‘A lot of people come to us because they really don’t like carbon but they want a strong racing bike. So we make an all-steel fork, and our customers say riding it is like going down a mountain on a train.

‘These customers aren’t too worried about weight, but we realise a full steel fork is heavy, so we made this, the Viva fork with a carbon fibre steerer tube.’

The fork crown’s shorelines – the edges where lug meets tube – are crisp and square, the meeting point between dropout and tapered leg impeccably smooth and the polish mirror-glass. Underneath the crown is engraved a miniature picture of the fork and the word ‘Viva’.

‘You can’t see the engraving when the wheel is in, but for us it just makes this fork like a little piece of art, shall we say.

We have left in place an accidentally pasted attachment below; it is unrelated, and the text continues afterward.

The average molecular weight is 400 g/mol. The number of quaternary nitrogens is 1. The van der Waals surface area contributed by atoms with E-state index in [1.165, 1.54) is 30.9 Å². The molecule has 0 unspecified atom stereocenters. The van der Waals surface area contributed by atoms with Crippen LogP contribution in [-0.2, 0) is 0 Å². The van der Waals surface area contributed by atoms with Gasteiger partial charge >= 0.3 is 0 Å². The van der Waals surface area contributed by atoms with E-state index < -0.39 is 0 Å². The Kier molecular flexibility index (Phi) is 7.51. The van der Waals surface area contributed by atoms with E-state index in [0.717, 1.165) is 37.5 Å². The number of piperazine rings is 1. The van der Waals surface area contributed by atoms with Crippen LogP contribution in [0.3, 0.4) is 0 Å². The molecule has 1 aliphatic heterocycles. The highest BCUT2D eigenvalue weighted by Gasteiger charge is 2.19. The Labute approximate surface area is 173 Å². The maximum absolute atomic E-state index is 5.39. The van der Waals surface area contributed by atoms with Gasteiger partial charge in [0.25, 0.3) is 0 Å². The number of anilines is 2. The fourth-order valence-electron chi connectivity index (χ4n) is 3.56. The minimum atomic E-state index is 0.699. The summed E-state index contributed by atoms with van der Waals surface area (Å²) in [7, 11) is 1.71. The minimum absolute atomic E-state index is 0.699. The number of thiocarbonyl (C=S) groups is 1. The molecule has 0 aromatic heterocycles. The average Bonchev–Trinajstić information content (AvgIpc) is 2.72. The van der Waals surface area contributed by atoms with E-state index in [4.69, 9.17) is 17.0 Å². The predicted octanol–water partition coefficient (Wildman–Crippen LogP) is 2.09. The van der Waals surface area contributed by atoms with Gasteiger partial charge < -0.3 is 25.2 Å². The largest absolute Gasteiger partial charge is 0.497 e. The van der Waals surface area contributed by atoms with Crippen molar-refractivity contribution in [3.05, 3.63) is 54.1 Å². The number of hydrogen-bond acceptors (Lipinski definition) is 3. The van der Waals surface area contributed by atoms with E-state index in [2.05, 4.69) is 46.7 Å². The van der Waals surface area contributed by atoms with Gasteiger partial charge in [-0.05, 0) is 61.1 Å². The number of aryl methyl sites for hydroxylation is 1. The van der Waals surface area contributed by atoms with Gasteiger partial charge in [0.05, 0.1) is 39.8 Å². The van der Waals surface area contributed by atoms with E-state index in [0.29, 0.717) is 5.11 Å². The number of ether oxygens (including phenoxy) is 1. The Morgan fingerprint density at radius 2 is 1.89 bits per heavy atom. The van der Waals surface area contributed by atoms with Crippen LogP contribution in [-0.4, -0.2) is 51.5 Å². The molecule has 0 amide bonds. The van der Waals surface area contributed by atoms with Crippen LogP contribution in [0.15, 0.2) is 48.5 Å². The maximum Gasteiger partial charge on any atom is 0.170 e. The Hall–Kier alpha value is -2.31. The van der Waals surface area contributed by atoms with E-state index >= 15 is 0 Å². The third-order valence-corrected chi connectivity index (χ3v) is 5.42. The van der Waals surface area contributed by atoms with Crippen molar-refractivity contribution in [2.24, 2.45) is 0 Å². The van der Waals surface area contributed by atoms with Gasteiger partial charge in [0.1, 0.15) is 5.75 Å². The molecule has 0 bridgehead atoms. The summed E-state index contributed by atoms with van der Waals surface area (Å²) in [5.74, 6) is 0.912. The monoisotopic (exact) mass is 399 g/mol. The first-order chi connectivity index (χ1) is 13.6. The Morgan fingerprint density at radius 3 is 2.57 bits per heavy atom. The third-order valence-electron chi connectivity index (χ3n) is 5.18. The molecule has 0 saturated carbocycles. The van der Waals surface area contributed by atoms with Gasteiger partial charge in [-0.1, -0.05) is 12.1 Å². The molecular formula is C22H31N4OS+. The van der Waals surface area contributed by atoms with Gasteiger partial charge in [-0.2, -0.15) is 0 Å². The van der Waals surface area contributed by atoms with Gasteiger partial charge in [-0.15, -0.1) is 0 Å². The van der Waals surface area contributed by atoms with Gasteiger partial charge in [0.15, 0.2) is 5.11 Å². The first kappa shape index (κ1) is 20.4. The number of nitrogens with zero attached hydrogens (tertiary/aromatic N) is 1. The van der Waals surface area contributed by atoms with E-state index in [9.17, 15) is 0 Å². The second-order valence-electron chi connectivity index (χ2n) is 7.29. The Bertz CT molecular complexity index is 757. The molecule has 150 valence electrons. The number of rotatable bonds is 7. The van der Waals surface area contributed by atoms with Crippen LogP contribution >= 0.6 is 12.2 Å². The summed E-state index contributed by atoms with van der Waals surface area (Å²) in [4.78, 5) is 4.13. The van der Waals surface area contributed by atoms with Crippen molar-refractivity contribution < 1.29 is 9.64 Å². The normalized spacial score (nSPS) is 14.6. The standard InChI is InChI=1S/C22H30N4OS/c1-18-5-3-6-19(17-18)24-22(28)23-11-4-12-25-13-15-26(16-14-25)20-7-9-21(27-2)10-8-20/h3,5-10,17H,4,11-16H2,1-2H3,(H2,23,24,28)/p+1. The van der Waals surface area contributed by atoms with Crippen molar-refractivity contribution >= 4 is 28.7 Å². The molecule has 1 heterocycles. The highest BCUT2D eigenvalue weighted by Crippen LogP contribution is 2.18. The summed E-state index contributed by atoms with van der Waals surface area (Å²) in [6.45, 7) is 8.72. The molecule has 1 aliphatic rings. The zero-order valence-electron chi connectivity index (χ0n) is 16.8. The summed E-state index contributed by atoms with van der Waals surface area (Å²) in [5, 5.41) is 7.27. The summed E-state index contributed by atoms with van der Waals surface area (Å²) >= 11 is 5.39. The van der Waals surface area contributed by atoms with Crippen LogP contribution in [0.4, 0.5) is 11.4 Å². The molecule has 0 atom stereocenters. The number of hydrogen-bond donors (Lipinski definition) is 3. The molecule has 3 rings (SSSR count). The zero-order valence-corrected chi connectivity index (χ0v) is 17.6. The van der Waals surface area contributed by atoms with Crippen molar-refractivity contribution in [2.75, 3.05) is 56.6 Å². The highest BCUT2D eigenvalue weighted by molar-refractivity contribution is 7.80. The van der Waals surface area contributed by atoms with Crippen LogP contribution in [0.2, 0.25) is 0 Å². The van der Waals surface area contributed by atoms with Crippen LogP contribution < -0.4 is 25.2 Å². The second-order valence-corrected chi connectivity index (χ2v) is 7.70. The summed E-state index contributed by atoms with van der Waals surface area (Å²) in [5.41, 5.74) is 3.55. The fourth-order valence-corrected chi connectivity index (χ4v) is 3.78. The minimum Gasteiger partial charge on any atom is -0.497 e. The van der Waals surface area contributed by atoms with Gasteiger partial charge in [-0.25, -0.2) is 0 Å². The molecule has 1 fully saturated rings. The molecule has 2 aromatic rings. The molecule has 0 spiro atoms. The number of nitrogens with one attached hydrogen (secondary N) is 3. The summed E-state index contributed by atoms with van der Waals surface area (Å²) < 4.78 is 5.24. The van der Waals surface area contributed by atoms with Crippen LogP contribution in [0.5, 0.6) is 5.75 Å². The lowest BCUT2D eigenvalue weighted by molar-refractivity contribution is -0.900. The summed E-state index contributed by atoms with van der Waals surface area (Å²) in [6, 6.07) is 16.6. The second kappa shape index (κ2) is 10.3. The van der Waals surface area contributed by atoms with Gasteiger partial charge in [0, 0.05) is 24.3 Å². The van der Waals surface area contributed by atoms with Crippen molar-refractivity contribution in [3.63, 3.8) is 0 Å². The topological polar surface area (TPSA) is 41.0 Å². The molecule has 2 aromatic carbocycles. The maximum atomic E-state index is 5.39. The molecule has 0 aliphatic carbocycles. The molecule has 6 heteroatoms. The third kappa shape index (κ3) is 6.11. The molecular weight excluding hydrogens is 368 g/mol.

‘It’s all made here. We get the carbon from a nearby supplier – it’s so much nicer than the imported stuff. See how the walls are uniform thickness, not slightly oval like here,’ says Gianluca, holding up an all-carbon fork for comparison. And he’s right.

As per the frames we can see, everything here is finished not just with precision but nuanced finesse, which again makes it bewildering to think how few people know about Cicli Barco. The reason is part history and part economics. 

Reinventing the frame

As Italy got back on its feet after the Second World War, cycling experienced a resurgence, both as a cheap means of transport for a country in economic turmoil and as a source of national unity amid the glowing embers of conflict.